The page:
“They can bring this beam directly from the undulator and do a standard imaging experiment, like you would have an X-ray taken in a doctor’s office or a dental facility. But you can do it very fast here,” at intervals of a billionth of a second, said Jonathan Lang, director of the X-ray Science division at the APS.

Another technique that will benefit from the new undulator is X-ray photon correlation spectroscopy. This technique is the X-ray equivalent of shining a laser pointer against a wall; the spot it generates appears to shimmer, the result of intensity variations. “That’s caused by the roughness of the wall,” Lang said.

If that roughness were to change millions of times per second, scientists would be able to detect the corresponding change in the wall’s interference pattern using X-ray photon correlation spectroscopy. The single wavelength provided by the new undulator will permit experimenters to examine how materials evolve at even faster timescales than were possible before. “By looking at the X-rays and how they scatter and shimmer, we can tell how molecules are moving around in the material and on what timescales they are moving around,” Lang said.

The new undulator will also be used to perform phase contrast imaging to highlight certain aspects of the phenomena under study, such as diesel fuel that is composed of various light elements called hydrocarbons. Phase contrast imaging can enhance the contrast between the hydrocarbons and the air during experiments, letting researchers see structures that cannot be observed using conventional X-ray imaging, which only displays variations in density. For example, X-rays taken at a doctor’s office show bone more clearly than the much lighter soft tissue.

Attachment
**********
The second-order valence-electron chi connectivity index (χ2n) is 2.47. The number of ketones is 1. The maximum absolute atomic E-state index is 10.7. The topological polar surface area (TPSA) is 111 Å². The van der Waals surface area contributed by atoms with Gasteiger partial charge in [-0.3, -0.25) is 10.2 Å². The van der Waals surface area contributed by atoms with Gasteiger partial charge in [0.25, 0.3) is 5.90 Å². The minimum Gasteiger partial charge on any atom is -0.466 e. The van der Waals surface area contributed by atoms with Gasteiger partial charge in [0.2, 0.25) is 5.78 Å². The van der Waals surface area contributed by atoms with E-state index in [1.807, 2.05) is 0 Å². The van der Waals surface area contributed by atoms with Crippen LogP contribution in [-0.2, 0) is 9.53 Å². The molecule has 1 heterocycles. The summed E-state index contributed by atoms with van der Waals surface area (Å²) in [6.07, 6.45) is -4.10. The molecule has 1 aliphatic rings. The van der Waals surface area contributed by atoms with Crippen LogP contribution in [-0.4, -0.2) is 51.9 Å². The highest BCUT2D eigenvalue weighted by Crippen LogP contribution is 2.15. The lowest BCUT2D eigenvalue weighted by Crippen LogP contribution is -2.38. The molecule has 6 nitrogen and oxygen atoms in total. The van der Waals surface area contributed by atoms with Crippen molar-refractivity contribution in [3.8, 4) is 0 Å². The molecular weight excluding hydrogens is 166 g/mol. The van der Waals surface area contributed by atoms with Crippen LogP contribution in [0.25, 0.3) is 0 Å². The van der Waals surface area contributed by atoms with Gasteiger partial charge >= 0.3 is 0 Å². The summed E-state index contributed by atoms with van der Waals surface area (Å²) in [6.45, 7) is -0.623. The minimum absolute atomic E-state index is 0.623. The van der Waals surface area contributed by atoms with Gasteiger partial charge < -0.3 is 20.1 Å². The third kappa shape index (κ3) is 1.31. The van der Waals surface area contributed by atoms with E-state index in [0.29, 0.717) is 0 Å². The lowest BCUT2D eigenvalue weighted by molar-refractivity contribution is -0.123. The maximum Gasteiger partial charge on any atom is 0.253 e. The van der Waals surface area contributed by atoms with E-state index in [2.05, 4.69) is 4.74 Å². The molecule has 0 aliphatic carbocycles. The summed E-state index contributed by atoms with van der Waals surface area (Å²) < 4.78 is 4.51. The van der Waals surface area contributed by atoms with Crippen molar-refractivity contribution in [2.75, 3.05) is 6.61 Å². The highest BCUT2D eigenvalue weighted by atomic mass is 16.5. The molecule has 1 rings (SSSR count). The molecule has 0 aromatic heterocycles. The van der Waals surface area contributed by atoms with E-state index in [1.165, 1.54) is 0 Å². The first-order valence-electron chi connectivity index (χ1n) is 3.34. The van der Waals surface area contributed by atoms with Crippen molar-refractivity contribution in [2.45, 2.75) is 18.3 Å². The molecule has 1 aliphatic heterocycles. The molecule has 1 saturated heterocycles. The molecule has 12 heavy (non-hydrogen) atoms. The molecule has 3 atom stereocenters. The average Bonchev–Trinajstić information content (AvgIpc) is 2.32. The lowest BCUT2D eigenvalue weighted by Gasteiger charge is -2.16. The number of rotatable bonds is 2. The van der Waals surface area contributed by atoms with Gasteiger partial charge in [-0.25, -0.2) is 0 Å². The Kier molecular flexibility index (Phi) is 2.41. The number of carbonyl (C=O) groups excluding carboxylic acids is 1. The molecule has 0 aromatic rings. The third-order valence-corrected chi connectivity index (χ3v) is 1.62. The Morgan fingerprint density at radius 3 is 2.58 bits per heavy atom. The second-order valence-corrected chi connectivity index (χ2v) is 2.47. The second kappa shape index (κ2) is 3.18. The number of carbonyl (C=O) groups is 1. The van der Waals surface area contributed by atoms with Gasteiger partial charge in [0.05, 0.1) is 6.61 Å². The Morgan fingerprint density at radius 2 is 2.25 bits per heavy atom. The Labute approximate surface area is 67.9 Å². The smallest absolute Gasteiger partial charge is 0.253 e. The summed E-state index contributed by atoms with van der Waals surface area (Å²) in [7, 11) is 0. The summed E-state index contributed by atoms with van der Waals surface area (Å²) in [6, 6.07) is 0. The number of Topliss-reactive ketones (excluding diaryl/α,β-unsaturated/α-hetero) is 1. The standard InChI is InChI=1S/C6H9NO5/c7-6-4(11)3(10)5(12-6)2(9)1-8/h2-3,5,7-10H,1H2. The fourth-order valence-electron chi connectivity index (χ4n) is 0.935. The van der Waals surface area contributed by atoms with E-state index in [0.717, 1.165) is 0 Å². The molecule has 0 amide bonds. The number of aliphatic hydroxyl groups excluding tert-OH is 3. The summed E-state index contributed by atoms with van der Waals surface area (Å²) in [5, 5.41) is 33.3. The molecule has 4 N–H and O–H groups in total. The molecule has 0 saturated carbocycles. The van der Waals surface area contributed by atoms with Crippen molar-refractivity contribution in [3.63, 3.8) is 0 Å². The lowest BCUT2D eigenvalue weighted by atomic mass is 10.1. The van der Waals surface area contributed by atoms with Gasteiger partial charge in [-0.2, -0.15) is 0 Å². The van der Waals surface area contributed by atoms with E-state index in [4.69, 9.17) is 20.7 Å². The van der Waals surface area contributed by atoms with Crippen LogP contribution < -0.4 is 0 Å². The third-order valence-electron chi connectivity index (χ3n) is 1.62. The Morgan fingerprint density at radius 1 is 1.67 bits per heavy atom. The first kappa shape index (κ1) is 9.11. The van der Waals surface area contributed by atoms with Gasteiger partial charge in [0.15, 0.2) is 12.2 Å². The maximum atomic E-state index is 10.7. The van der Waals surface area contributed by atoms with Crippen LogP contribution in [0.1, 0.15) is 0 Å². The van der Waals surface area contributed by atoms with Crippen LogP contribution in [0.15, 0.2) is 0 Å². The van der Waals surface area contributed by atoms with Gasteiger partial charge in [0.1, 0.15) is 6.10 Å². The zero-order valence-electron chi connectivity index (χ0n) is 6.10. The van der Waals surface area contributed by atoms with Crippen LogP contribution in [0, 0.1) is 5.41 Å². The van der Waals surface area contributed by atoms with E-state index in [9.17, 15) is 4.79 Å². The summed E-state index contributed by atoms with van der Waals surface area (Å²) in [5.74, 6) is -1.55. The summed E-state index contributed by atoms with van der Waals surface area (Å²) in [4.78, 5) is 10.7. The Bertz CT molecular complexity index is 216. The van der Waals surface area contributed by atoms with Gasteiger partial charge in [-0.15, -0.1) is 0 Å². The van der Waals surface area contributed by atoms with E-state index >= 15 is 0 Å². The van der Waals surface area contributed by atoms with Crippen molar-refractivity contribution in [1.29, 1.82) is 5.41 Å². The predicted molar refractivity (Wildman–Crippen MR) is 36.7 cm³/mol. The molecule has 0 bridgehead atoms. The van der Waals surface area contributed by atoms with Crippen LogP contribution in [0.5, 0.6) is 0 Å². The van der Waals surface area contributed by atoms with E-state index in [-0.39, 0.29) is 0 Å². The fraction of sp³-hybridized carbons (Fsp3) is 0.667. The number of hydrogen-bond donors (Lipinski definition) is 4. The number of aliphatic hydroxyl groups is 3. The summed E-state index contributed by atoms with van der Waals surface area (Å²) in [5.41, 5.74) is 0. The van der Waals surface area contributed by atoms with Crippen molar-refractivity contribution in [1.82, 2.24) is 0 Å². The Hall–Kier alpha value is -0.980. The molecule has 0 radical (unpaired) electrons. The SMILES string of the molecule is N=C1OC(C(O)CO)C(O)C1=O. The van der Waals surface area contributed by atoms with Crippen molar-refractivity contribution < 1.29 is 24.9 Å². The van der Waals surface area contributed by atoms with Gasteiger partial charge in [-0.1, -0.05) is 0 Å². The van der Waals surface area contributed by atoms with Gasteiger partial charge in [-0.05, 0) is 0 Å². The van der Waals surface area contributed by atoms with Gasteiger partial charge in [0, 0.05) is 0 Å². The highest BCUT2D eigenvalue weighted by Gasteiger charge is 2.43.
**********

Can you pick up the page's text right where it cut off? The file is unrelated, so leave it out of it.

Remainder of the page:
Gluskin expects the new superconducting undulators will become a common tool for future light sources and free electron lasers because they outperform existing permanent magnet undulators in delivery of bright X-ray beams for a wide energy range. The HSCU in particular opens the door for the next generation of more compact and cost-saving free electron lasers.